By Hideyuki Sano
TOKYO (Reuters) - Stocks came under pressure on Thursday as the threat of imminent U.S. military action in Syria rattled investors and sent oil prices to their highest levels since late 2014 on concerns about potential disruptions to supply and distribution.
European shares are expected to be flat to lower, with futures for Germany's Dax, France's Cac and Britain's FTSE all trading slightly lower.
Trump declared that missiles "will be coming" in Syria, taunting Russia for supporting Syrian President Bashar al-Assad after a suspected chemical attack on rebels. Damascus and Moscow have denied any responsibility.
His comments raised the prospect of direct conflict over Syria for the first time between the two world powers backing opposing sides in the seven-year-old civil war, which has also escalated a rivalry between Saudi Arabia and Iran.
"Last year Russia and Syria did not shoot back against U.S. missiles. But this time the scale of possible attacks by the U.S. and possibly its allies seems larger. If Russia fires back, the war front will be bigger," said Hidenori Suezawa, financial market analyst at SMBC Nikko Securities.
"I don't think we are heading into the World War Three but should there be a direct collision between the U.S. and Russia for the first time, that's the sort of headline that would plunge stock prices," he added.
Trump has also threatened to withdraw from a nuclear deal struck in 2015 with Tehran.
Nobuhiko Kuramochi, chief strategist at Mizuho Securities, said Trump's perceived brinkmanship on many issues from Syria to tariffs on imports from major trading partners ahead of mid-term elections make it hard for markets to focus on economic fundamentals.
"It's as if Trump is doing chicken games against China, chicken games against companies and chicken games against markets... Even if economic fundamentals are strong, it will be difficult to focus just on them," said Kuramochi.
Both U.S. crude and global benchmark Brent traded at the highest levels since 2014 as geopolitical concerns overshadowed a surprise buildup in U.S. crude inventories.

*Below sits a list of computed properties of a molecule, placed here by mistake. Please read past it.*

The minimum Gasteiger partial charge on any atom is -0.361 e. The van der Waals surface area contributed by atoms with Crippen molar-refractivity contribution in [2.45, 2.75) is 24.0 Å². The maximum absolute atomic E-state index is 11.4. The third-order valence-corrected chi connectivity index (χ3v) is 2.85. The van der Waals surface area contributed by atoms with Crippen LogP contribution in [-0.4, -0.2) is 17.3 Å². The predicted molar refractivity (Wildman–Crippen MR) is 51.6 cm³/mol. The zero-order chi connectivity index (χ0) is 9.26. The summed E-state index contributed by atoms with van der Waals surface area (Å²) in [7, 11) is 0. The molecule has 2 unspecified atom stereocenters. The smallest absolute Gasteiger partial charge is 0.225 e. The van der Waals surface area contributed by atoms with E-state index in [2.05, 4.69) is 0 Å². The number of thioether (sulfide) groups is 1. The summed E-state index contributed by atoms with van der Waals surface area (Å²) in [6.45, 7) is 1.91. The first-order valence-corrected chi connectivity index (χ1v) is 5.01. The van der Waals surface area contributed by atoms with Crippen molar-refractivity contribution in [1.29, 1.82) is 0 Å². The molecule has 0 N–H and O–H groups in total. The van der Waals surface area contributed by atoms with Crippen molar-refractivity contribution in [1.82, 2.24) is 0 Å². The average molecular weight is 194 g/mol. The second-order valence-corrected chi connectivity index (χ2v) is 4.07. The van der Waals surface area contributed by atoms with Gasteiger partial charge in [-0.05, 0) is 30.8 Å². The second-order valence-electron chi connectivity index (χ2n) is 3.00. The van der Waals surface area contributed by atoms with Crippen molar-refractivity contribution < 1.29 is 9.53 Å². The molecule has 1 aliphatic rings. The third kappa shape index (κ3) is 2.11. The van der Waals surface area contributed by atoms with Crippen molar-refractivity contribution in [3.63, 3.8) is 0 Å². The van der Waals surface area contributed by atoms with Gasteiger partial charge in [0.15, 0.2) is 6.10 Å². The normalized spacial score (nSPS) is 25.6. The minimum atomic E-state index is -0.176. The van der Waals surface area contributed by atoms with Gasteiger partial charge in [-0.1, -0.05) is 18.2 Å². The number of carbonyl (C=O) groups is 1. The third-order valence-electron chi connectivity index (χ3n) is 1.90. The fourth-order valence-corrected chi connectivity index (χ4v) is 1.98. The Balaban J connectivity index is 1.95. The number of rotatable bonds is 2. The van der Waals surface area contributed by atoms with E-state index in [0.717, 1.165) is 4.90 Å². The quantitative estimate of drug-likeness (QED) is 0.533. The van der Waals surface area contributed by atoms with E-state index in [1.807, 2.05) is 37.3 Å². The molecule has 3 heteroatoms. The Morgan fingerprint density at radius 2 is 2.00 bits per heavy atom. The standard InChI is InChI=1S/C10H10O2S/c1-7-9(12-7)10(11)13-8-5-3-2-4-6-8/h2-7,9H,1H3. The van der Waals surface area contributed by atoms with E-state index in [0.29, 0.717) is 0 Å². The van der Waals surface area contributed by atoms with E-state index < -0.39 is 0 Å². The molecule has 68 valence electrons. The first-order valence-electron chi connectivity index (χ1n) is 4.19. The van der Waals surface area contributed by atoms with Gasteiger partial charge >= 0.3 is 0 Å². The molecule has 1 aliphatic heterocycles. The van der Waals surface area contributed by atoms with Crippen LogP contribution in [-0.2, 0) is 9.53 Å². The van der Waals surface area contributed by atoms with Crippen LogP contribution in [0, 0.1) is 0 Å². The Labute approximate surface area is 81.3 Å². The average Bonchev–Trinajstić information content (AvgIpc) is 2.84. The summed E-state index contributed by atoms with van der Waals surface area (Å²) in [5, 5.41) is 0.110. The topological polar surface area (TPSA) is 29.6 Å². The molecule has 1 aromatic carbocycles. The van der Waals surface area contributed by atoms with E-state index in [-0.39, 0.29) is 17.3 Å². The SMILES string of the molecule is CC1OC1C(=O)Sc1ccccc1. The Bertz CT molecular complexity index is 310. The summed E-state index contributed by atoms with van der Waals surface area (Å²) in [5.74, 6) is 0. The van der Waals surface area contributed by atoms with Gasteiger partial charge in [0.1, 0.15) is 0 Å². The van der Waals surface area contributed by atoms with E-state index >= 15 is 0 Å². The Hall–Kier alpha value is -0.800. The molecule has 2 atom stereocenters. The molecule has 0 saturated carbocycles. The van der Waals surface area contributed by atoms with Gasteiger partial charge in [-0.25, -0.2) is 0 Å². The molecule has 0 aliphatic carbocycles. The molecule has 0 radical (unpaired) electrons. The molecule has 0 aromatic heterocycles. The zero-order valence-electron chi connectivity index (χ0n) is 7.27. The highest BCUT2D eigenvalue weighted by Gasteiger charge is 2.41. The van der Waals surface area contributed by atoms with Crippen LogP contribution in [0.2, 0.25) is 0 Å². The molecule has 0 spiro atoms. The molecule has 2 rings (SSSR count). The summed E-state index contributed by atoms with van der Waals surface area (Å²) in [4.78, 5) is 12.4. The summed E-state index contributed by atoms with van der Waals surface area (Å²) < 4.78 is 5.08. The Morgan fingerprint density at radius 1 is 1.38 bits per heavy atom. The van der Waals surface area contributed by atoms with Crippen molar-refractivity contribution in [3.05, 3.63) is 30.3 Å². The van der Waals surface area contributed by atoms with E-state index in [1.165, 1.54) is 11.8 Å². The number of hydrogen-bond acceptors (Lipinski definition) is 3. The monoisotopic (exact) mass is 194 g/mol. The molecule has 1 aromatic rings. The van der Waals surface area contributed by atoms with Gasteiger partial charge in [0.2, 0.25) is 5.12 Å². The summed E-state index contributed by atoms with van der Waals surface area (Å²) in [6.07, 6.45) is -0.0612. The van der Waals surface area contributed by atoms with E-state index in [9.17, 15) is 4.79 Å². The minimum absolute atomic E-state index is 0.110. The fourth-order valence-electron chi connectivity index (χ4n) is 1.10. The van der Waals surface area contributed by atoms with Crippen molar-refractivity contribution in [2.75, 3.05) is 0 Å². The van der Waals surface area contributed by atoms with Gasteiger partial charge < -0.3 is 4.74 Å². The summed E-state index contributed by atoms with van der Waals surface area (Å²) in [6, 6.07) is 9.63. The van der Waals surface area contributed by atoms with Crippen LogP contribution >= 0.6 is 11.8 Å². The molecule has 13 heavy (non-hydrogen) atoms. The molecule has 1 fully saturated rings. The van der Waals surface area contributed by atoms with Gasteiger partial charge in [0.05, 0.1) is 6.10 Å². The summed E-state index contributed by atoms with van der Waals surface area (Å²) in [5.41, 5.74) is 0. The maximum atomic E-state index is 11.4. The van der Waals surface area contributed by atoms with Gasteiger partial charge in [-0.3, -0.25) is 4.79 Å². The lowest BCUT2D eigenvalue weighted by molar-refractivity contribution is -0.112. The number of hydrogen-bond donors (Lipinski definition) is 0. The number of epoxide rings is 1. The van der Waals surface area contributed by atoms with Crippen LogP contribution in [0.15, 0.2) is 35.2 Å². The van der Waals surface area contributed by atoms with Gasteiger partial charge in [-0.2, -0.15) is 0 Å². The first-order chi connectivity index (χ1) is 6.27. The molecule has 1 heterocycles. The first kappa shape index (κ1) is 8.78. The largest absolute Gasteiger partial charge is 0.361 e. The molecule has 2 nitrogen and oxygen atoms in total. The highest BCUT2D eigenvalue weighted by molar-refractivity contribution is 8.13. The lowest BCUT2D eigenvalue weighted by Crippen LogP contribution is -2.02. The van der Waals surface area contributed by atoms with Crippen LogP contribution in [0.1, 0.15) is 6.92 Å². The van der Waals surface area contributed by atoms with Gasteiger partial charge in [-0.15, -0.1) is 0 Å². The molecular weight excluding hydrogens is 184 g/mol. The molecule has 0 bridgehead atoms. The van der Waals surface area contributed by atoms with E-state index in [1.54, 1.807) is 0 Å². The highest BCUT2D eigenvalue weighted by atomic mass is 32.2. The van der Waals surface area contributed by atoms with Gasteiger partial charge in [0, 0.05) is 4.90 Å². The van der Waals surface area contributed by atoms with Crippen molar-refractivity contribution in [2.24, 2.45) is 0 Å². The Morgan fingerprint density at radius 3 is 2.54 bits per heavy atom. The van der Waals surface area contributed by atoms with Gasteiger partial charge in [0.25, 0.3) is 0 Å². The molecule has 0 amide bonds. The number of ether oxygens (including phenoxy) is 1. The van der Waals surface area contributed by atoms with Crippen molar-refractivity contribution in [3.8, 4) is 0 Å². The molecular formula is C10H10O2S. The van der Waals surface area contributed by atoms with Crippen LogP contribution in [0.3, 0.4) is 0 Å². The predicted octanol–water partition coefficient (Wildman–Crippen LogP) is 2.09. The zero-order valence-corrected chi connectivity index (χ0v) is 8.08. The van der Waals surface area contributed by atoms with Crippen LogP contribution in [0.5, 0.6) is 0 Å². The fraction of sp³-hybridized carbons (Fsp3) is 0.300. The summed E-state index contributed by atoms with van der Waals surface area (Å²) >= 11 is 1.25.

U.S. crude futures traded at $67.10 a barrel, having risen 8.1 percent so far this week. They have traded as high as $67.45 on Wednesday, a level last seen in December 2014.
Brent traded at $72.26 a barrel, having touched a high of $73.09 on Wednesday.
Gold stood at $1,353.10 per ounce, having climbed to $1,365.30 on Wednesday. A break above its Jan. 25 high of $1,365.8 would take the yellow metal to a high last seen in August 2016.
In the currency markets, the yen was helped by the risk averse mood.
The dollar eased to 106.82 yen, having lost momentum after hitting a five-week high of 107.49 a week ago.
The euro traded at $1.2370, having risen for a fourth day in a row on Wednesday. Still, the currency has mostly been in a holding pattern since late January.
The Russian rouble steadied on Wednesday after two days of heavy selling due to worries about the Syrian conflict and new punitive sanctions by the United States.
It closed around 62.59 to the dollar, still down more than 7 percent so far this week.
The Turkish lira traded at 4.1550 per dollar after hitting a record low of 4.1944 on Wednesday. The lira is down more than two percent this week, also hit by concern about inflation and the central bank's reluctant to tighten its policy.
Given the uncertainties on diplomacy and trade, economic news is currently of secondary importance to investors.
Minutes of the Federal Reserve's last policy meeting on March 20-21 released on Wednesday showed all of its policymakers felt that the U.S. economy would firm further and that inflation would rise in the coming months.
U.S. consumer inflation figures matched economists' forecasts.
Prices fell for the first time in 10 months from the previous month in March, but the core CPI rose 2.1 percent year-on-year, the largest advance since February 2017, as the drag from last year's plunge in prices for cellphone service plans dropped out of the calculation.
(Editing by Sam Holmes)
(This story has not been edited by Business Standard staff and is auto-generated from a syndicated feed.)